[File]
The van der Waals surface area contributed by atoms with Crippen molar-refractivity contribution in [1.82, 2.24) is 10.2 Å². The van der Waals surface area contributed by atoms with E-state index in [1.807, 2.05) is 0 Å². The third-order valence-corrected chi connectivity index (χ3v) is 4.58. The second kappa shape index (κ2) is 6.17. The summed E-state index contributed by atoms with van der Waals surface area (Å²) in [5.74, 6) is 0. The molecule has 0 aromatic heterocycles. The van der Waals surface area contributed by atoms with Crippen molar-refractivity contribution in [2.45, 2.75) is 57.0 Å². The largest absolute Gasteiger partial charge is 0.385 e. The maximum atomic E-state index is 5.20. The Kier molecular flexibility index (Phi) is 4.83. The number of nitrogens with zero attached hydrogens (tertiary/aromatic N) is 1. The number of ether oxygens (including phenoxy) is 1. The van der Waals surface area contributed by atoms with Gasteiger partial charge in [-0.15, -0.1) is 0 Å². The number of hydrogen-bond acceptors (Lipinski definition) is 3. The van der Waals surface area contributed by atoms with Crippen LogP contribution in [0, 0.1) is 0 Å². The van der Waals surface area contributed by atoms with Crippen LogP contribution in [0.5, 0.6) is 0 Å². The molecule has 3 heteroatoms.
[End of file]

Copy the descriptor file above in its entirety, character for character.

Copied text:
The van der Waals surface area contributed by atoms with Crippen molar-refractivity contribution in [1.82, 2.24) is 10.2 Å². The van der Waals surface area contributed by atoms with E-state index in [1.807, 2.05) is 0 Å². The third-order valence-corrected chi connectivity index (χ3v) is 4.58. The second kappa shape index (κ2) is 6.17. The summed E-state index contributed by atoms with van der Waals surface area (Å²) in [5.74, 6) is 0. The molecule has 0 aromatic heterocycles. The van der Waals surface area contributed by atoms with Crippen molar-refractivity contribution in [2.45, 2.75) is 57.0 Å². The largest absolute Gasteiger partial charge is 0.385 e. The maximum atomic E-state index is 5.20. The Kier molecular flexibility index (Phi) is 4.83. The number of nitrogens with zero attached hydrogens (tertiary/aromatic N) is 1. The number of ether oxygens (including phenoxy) is 1. The van der Waals surface area contributed by atoms with Gasteiger partial charge in [-0.15, -0.1) is 0 Å². The number of hydrogen-bond acceptors (Lipinski definition) is 3. The van der Waals surface area contributed by atoms with Crippen LogP contribution in [0, 0.1) is 0 Å². The van der Waals surface area contributed by atoms with Crippen LogP contribution in [0.5, 0.6) is 0 Å². The molecule has 3 heteroatoms.